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    Book City: How Erik Larson picks his subjects

    When the need for inspiration hits, the Seattle-based author sometimes just heads to Suzallo Library and pulls books from the stacks. Something works: He has already had four books on the NY Times' bestseller list.
    Erik Larson

    Erik Larson Photo: Ben Benschneider

    Seattleite Erik Larson has written four New York Times bestsellers, including “The Devil in the White City” and most recently “In the Garden of the Beasts.” His work spans centuries and continents, with themes from serial murder to the invention of the radio. I tracked Larson down in Paris, where he’s living for six months researching his next book.

    Valerie Easton: What books are lying open on your nightstand right now?

    Erik Larson: Three detective novels by Andrea Camilleri, whose police detective, Montalbano, has a deep passion for excellent food.  I read my first Camilleri last week, "The Snack Thief," and loved it. I haven’t felt this much affection for a protagonist in a long time, although these books do make me extremely hungry.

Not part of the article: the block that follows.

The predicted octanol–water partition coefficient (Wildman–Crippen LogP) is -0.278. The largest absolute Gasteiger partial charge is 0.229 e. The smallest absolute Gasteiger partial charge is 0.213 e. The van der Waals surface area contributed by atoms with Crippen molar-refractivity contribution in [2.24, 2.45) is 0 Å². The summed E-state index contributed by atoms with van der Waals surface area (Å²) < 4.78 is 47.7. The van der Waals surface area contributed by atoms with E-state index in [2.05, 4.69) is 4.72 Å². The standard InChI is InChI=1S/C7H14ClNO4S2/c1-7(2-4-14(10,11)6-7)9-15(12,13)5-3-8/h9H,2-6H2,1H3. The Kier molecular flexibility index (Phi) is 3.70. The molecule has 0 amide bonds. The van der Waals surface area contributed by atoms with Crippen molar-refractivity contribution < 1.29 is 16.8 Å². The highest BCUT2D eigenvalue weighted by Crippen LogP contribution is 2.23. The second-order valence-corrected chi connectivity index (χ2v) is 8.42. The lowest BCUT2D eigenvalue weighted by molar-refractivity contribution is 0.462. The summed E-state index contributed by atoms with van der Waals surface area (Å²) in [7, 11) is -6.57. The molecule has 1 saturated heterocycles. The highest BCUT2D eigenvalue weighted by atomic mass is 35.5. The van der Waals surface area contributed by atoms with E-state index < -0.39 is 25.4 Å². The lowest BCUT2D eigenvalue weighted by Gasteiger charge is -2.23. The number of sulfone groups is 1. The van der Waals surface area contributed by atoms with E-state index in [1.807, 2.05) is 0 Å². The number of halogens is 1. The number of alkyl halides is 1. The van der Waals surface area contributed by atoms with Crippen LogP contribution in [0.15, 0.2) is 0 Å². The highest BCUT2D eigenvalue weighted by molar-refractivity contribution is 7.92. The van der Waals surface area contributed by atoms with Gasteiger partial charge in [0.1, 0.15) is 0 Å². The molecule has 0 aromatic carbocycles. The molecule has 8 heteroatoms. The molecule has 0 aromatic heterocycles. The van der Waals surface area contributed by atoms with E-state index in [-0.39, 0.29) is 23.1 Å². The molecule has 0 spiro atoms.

Have you read a truly great book lately? One you’d unhesitatingly recommend to friends and colleagues?

    An excellent question that cuts to the heart of what one reads and why, but yes, I absolutely loved Gillian Flynn’s "Gone Girl," and have recommended it probably dozens of times.

    What makes “Gone Girl” so recommendable?

    The prose. The plot is nice as well, and certainly keeps a reader caught up, wondering first what the hell is going on, and second, how everyone’s going to come out of it. But it’s really the prose. She’s a sharp, talented writer, with a great eye for detail and an excellent ear for dialogue. She’s the John Updike of thriller writers.  

    What are you researching in Paris? Six months there sounds like a dream…is it working out that way?

    Here’s the mystery: I’m in Paris, but my book has nothing to do with Paris or France. Paris is merely a convenient, and totally engaging, base that lets me do the research I have to do without having to fly. I hate flying.

    But, I’m not going to tell you what I’m working on. I’ve learned from experience, and from reading Hemingway, that once one embarks on a project, one shuts up. As to the Paris ‘dream’: We love Paris, we love being able to walk everywhere, we love our pet cafés and bistros, and we’ve been treated very well, but we’ve also tried to dig in and live like ordinary denizens of the city, so we have our little dark clouds — street noise outside, the winter gloom (frankly, about the same as in Seattle), the insane toddler who lives in the apartment above ours, bus drivers whose sole aspiration in life is to kill you, and all the little quotidian hassles that people deal with no matter where they live.  But I hasten to add, if you have to endure quotidian hassles, the best place to do it is Paris.  

    What about language? Are you researching in English or French?